Gorilla-san

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Currently working as volunteer in Level 3 Trauma ER and I get to see an interesting set of patients but from what I understand hospitals that are a level 1 Trauma centers get a different type of patient all together. Has anyone had experience working in multiple levels of Trauma and what is the difference in terms of the patients seen? Would I gain anything by moving to a Trauma 1 center?

PS: Im not asking this to buff up my application or anything I'm genuinely interested in the experience.
 

Doctor-S

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Currently working as volunteer in Level 3 Trauma ER and I get to see an interesting set of patients but from what I understand hospitals that are a level 1 Trauma centers get a different type of patient all together. Has anyone had experience working in multiple levels of Trauma and what is the difference in terms of the patients seen? Would I gain anything by moving to a Trauma 1 center?

PS: Im not asking this to buff up my application or anything I'm genuinely interested in the experience.
I have staff privileges at a Level I Trauma Center (and among every medical specialty imaginable on this planet, it maintains a full-time neurosurgery department and a regional burn center ... just in case you're super-duper curious).

Level I
trauma centers require 15 specific physician specialists be on call and available 24 hours a day, 7 days a week. The center must have either an in-house burn unit or a transfer agreement with a hospital that operates a burn unit. Level I trauma centers are required to provide extensive education and are generally located on the campuses of university teaching hospitals. Level I trauma centers provide multidisciplinary treatment and specialized resources for trauma patients and require trauma research, a surgical residency program and an annual volume of 600 major trauma patients per year.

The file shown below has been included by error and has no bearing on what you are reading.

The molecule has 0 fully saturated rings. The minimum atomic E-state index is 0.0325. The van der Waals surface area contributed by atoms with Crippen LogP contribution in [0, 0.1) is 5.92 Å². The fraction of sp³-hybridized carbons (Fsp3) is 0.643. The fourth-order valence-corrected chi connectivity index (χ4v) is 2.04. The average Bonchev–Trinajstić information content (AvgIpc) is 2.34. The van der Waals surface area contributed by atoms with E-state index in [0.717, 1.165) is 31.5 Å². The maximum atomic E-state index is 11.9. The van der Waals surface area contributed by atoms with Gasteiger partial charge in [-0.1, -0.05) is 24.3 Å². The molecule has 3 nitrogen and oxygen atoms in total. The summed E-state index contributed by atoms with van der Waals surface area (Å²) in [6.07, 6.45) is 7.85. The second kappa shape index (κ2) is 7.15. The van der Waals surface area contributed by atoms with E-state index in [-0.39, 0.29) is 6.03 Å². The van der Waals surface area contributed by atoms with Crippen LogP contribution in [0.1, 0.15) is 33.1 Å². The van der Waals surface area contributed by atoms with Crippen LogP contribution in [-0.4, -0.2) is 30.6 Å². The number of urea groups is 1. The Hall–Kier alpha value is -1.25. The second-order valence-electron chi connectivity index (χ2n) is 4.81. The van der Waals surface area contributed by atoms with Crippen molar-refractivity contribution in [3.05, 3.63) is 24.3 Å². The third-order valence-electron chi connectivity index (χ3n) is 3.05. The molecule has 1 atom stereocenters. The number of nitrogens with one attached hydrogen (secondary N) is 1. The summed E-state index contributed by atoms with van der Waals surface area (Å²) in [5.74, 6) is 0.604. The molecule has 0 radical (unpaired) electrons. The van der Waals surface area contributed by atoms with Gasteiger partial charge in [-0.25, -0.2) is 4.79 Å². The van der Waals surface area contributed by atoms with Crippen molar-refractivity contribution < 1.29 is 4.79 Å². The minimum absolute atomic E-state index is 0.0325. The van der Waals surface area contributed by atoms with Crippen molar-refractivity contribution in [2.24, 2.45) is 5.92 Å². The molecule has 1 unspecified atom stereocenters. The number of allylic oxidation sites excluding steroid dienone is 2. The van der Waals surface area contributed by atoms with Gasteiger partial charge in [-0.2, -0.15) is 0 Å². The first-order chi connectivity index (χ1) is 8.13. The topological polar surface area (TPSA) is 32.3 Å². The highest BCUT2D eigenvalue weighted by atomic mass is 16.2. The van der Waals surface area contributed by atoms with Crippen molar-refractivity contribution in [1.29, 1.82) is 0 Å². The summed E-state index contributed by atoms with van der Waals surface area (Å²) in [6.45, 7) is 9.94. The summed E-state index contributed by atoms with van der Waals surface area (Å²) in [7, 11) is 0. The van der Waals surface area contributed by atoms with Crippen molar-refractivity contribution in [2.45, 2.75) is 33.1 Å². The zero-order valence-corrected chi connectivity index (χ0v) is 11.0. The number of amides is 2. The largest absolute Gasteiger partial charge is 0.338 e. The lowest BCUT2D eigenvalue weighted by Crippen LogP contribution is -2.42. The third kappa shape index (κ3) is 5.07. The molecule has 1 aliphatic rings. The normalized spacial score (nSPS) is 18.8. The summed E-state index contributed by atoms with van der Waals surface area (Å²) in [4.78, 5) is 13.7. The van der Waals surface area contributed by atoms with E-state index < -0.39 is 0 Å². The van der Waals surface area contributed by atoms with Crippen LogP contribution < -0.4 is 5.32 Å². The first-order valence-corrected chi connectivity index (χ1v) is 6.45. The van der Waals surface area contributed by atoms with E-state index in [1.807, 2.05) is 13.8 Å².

Level III trauma centers are smaller community hospitals that have services to care for patients with moderate injuries and the ability to stabilize the severe trauma patient in preparation for transport to a higher level trauma center. Level III trauma centers do not require neurosurgical resources.

Simply stated (and as set forth by the American Trauma Society):

Level I

Level I Trauma Center is a comprehensive regional resource that is a tertiary care facility central to the trauma system. A Level I Trauma Center is capable of providing total care for every aspect of injury – from prevention through rehabilitation.

Elements of Level I Trauma Centers Include:

  • 24-hour in-house coverage by general surgeons, and prompt availability of care in specialties such as orthopedic surgery, neurosurgery, anesthesiology, emergency medicine, radiology, internal medicine, plastic surgery, oral and maxillofacial, pediatric and critical care.
  • Referral resource for communities in nearby regions.
  • Provides leadership in prevention, public education to surrounding communities.
  • Provides continuing education of the trauma team members.
  • Incorporates a comprehensive quality assessment program.
  • Operates an organized teaching and research effort to help direct new innovations in trauma care.
  • Program for substance abuse screening and patient intervention.